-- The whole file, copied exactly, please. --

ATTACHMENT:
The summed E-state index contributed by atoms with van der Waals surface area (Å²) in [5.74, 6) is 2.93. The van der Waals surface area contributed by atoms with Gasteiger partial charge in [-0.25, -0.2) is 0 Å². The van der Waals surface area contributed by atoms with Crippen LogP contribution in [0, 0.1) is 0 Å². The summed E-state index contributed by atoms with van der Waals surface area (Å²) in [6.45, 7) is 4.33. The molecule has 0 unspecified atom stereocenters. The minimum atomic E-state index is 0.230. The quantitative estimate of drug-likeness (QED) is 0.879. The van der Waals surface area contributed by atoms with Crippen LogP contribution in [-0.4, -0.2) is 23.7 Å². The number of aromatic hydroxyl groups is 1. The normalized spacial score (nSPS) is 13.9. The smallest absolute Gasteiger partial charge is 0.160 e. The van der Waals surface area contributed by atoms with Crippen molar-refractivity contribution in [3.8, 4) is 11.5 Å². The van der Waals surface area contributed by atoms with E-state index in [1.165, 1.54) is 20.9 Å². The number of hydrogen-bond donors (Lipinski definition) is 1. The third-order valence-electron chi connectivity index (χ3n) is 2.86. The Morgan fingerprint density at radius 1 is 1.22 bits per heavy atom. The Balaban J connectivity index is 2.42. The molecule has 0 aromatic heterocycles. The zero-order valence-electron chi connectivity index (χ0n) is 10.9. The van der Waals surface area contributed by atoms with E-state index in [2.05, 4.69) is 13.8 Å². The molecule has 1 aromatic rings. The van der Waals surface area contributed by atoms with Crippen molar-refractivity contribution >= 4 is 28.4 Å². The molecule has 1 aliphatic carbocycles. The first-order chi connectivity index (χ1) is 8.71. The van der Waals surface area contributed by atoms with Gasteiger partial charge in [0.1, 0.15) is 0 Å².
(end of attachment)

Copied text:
The summed E-state index contributed by atoms with van der Waals surface area (Å²) in [5.74, 6) is 2.93. The van der Waals surface area contributed by atoms with Gasteiger partial charge in [-0.25, -0.2) is 0 Å². The van der Waals surface area contributed by atoms with Crippen LogP contribution in [0, 0.1) is 0 Å². The summed E-state index contributed by atoms with van der Waals surface area (Å²) in [6.45, 7) is 4.33. The molecule has 0 unspecified atom stereocenters. The minimum atomic E-state index is 0.230. The quantitative estimate of drug-likeness (QED) is 0.879. The van der Waals surface area contributed by atoms with Crippen LogP contribution in [-0.4, -0.2) is 23.7 Å². The number of aromatic hydroxyl groups is 1. The normalized spacial score (nSPS) is 13.9. The smallest absolute Gasteiger partial charge is 0.160 e. The van der Waals surface area contributed by atoms with Crippen molar-refractivity contribution in [3.8, 4) is 11.5 Å². The van der Waals surface area contributed by atoms with E-state index in [1.165, 1.54) is 20.9 Å². The number of hydrogen-bond donors (Lipinski definition) is 1. The third-order valence-electron chi connectivity index (χ3n) is 2.86. The Morgan fingerprint density at radius 1 is 1.22 bits per heavy atom. The Balaban J connectivity index is 2.42. The molecule has 0 aromatic heterocycles. The zero-order valence-electron chi connectivity index (χ0n) is 10.9. The van der Waals surface area contributed by atoms with E-state index in [2.05, 4.69) is 13.8 Å². The molecule has 1 aromatic rings. The van der Waals surface area contributed by atoms with Crippen molar-refractivity contribution >= 4 is 28.4 Å². The molecule has 1 aliphatic carbocycles. The first-order chi connectivity index (χ1) is 8.71. The van der Waals surface area contributed by atoms with Gasteiger partial charge in [0.1, 0.15) is 0 Å².